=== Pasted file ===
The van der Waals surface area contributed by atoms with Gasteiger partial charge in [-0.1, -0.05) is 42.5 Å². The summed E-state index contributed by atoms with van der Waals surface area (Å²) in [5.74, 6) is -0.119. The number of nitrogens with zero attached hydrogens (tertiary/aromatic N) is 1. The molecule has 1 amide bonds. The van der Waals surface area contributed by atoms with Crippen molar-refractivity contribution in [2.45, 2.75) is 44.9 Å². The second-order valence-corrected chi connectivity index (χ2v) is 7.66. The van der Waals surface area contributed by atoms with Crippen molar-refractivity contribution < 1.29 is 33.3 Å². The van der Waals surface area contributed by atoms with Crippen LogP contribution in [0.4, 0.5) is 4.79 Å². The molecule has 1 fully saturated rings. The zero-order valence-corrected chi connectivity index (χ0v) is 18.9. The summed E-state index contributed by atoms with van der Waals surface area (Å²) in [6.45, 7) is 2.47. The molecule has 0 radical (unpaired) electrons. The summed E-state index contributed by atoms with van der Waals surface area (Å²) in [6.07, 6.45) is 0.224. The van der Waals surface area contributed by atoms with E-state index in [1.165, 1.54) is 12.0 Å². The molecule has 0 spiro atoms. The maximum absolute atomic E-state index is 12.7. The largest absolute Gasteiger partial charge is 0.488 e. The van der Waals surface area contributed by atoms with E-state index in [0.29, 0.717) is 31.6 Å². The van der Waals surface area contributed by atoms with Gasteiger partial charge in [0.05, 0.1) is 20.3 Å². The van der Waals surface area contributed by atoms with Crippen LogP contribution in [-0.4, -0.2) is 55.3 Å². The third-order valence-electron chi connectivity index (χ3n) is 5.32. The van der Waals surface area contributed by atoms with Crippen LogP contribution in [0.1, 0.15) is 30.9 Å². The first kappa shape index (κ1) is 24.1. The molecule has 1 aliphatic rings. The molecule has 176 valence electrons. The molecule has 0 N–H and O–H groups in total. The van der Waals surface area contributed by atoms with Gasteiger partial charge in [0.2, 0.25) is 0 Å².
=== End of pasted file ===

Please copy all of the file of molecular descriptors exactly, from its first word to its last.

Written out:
The van der Waals surface area contributed by atoms with Gasteiger partial charge in [-0.1, -0.05) is 42.5 Å². The summed E-state index contributed by atoms with van der Waals surface area (Å²) in [5.74, 6) is -0.119. The number of nitrogens with zero attached hydrogens (tertiary/aromatic N) is 1. The molecule has 1 amide bonds. The van der Waals surface area contributed by atoms with Crippen molar-refractivity contribution in [2.45, 2.75) is 44.9 Å². The second-order valence-corrected chi connectivity index (χ2v) is 7.66. The van der Waals surface area contributed by atoms with Crippen molar-refractivity contribution < 1.29 is 33.3 Å². The van der Waals surface area contributed by atoms with Crippen LogP contribution in [0.4, 0.5) is 4.79 Å². The molecule has 1 fully saturated rings. The zero-order valence-corrected chi connectivity index (χ0v) is 18.9. The summed E-state index contributed by atoms with van der Waals surface area (Å²) in [6.45, 7) is 2.47. The molecule has 0 radical (unpaired) electrons. The summed E-state index contributed by atoms with van der Waals surface area (Å²) in [6.07, 6.45) is 0.224. The van der Waals surface area contributed by atoms with E-state index in [1.165, 1.54) is 12.0 Å². The molecule has 0 spiro atoms. The maximum absolute atomic E-state index is 12.7. The largest absolute Gasteiger partial charge is 0.488 e. The van der Waals surface area contributed by atoms with E-state index in [0.29, 0.717) is 31.6 Å². The van der Waals surface area contributed by atoms with Gasteiger partial charge in [0.05, 0.1) is 20.3 Å². The van der Waals surface area contributed by atoms with Crippen LogP contribution in [-0.4, -0.2) is 55.3 Å². The third-order valence-electron chi connectivity index (χ3n) is 5.32. The van der Waals surface area contributed by atoms with Crippen LogP contribution in [0.1, 0.15) is 30.9 Å². The first kappa shape index (κ1) is 24.1. The molecule has 1 aliphatic rings. The molecule has 176 valence electrons. The molecule has 0 N–H and O–H groups in total. The van der Waals surface area contributed by atoms with Gasteiger partial charge in [0.2, 0.25) is 0 Å².